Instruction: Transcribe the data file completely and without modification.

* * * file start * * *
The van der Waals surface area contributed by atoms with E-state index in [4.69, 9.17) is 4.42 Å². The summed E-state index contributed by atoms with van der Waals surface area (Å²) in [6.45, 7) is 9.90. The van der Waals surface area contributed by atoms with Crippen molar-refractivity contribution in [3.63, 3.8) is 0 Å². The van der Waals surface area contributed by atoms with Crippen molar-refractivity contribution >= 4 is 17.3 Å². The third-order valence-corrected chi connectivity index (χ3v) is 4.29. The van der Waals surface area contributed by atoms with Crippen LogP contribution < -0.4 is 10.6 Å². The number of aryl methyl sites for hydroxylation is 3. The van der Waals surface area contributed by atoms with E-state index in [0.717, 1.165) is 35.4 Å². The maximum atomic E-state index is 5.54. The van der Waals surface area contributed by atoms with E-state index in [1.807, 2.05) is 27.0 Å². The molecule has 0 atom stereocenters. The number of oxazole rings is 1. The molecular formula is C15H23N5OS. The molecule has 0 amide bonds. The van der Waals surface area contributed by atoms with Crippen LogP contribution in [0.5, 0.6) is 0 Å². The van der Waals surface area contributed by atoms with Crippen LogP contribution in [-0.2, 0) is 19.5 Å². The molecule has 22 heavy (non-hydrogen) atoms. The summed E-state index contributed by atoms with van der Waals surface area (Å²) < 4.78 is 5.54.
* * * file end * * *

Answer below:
The van der Waals surface area contributed by atoms with E-state index in [4.69, 9.17) is 4.42 Å². The summed E-state index contributed by atoms with van der Waals surface area (Å²) in [6.45, 7) is 9.90. The van der Waals surface area contributed by atoms with Crippen molar-refractivity contribution in [3.63, 3.8) is 0 Å². The van der Waals surface area contributed by atoms with Crippen molar-refractivity contribution >= 4 is 17.3 Å². The third-order valence-corrected chi connectivity index (χ3v) is 4.29. The van der Waals surface area contributed by atoms with Crippen LogP contribution < -0.4 is 10.6 Å². The number of aryl methyl sites for hydroxylation is 3. The van der Waals surface area contributed by atoms with E-state index in [0.717, 1.165) is 35.4 Å². The maximum atomic E-state index is 5.54. The van der Waals surface area contributed by atoms with E-state index in [1.807, 2.05) is 27.0 Å². The molecule has 0 atom stereocenters. The number of oxazole rings is 1. The molecular formula is C15H23N5OS. The molecule has 0 amide bonds. The van der Waals surface area contributed by atoms with Crippen LogP contribution in [0.5, 0.6) is 0 Å². The van der Waals surface area contributed by atoms with Crippen LogP contribution in [-0.2, 0) is 19.5 Å². The molecule has 22 heavy (non-hydrogen) atoms. The summed E-state index contributed by atoms with van der Waals surface area (Å²) < 4.78 is 5.54.